As Open Banking comes into effect today, NatWest has warned customers of the risks the new regulations could bring.
New Open Banking rules give customers of nine banks, including RBS-owned NatWest, the ability to share their financial data from personal current accounts electronically with other banks and businesses.
The plans aim to make it easier for consumers to manage their money and access more services as well as allow third party providers, like tech companies and other banks, to access customer data.
Read more: What is Open Banking? Everything you need to know but were afraid to ask
NatWest has warned that scammers and fraudsters could use changes and new regulation to their advantage.
“Although Open Banking will be strictly regulated, we sadly know scammers will try and use any new tool at their disposal to trick people into giving away their money," said David Crawford, head of personal & business banking at NatWest.
NatWest teamed up with research agency Future Laboratory to find the ways scammers could use Open Banking to con people out of their money and how consumers can spot them.
|NatWest's warning to customers
- Copycat websites could pretend to be third party providers: These sites look like the real thing, and may even have a web address that is very similar to a well-known site, such as the one operated by your bank. With all the new companies expected to launch propositions, customers might not be aware of which are genuine and which are run by criminals, so may be at risk of giving away their details, or even their funds.
- Scammers could pose as third parties: A scammer could hack into a third party to gain access to information held in current account statements or pose as a third party in correspondence to extort information. This could then allow them to fraudulently access customers’ money. Information, such as who your utility contract is with, could be used to extract money as part of a more complex scam.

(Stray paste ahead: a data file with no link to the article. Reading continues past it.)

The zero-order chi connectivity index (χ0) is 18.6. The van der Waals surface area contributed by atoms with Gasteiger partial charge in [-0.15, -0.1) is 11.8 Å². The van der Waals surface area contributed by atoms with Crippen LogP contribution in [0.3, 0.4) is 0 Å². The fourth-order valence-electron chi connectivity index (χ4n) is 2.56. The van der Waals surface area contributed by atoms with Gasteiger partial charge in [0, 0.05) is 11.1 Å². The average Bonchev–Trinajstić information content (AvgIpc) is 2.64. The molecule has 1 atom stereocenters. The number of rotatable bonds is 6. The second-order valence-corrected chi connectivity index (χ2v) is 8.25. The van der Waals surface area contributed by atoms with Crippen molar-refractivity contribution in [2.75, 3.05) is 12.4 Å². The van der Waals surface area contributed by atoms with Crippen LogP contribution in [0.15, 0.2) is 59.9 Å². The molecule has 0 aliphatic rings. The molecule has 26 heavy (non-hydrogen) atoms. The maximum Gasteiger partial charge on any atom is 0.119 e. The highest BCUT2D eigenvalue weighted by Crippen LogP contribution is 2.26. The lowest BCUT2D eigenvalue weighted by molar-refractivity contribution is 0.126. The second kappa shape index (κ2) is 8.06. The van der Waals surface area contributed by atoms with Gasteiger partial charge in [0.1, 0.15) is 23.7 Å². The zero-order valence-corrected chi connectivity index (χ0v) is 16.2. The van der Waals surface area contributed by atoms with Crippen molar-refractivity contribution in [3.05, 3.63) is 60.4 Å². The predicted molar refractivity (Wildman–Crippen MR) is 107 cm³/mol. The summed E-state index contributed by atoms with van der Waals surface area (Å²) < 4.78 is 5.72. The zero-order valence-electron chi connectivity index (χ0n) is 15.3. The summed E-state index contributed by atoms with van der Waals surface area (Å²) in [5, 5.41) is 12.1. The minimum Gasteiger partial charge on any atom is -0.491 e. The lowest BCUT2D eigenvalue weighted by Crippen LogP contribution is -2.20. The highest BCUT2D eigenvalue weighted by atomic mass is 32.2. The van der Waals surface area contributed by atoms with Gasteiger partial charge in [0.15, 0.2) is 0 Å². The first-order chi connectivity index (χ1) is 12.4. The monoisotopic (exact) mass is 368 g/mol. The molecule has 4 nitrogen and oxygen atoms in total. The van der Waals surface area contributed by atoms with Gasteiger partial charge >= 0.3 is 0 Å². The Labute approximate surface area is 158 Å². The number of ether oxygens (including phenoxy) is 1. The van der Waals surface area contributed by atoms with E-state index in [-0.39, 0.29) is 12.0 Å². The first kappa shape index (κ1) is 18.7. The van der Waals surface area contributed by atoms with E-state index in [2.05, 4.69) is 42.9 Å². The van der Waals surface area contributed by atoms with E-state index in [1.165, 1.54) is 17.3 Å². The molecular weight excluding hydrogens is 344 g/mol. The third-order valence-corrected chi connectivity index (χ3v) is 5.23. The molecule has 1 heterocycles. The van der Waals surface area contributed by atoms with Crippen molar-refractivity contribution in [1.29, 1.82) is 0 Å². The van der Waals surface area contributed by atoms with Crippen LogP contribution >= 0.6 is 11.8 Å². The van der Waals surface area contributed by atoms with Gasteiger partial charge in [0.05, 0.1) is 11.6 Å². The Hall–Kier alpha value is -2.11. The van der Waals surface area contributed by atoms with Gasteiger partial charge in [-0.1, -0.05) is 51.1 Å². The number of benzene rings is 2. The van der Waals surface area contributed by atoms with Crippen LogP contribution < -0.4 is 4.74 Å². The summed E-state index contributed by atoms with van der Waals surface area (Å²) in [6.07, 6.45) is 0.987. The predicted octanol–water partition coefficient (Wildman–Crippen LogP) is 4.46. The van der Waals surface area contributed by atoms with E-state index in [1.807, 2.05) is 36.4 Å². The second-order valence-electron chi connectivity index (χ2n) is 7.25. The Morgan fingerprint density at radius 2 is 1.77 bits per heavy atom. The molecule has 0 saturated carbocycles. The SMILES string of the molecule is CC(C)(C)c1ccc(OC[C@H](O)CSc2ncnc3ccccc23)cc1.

- Third parties could ask for passwords: While Open Banking for personal customers only applies to current accounts at the moment, it’s possible that third parties may offer services that aggregate other account types (including savings accounts and credit cards) into one place. To do this, third parties cannot direct you to your online banking to give consent and will likely offer the option for customers to provide account passwords. The process of doing this is outside of the scope of Open Banking, and as a result, there are different risks involved. Customers should always be aware of the risks associated with sharing their passwords with a third party provider and your bank’s standard security advice should be followed.
Crawford said: "Having more control over your finances is really important and Open Banking will help customers to do this and enjoy the benefits Open Banking will bring. But, customers should also be aware of how to be safe and secure when banking online and take the time to check that the third party is who they say they are and get in touch with the bank if in any doubt.”
|NatWest's advice for working with third parties
- Be mindful of any suspect calls, emails, texts or correspondence you might receive from someone appearing to be from your third party provider – but who may not be. Always follow the security advice provided by your bank.
- If you’re planning to use a third party, make sure that the company you’re looking into is definitely the company you think it is. Search for the company online and see if the same website is shown. Think twice about giving away your data or funds if you see anything suspicious. Don’t be rushed into sharing your data or making payments – take your time and be thorough – before you do so.
- If in any doubt about activity on your account, contact your bank immediately.
Read more: Five UK banks given Open Banking deadline extension by CMA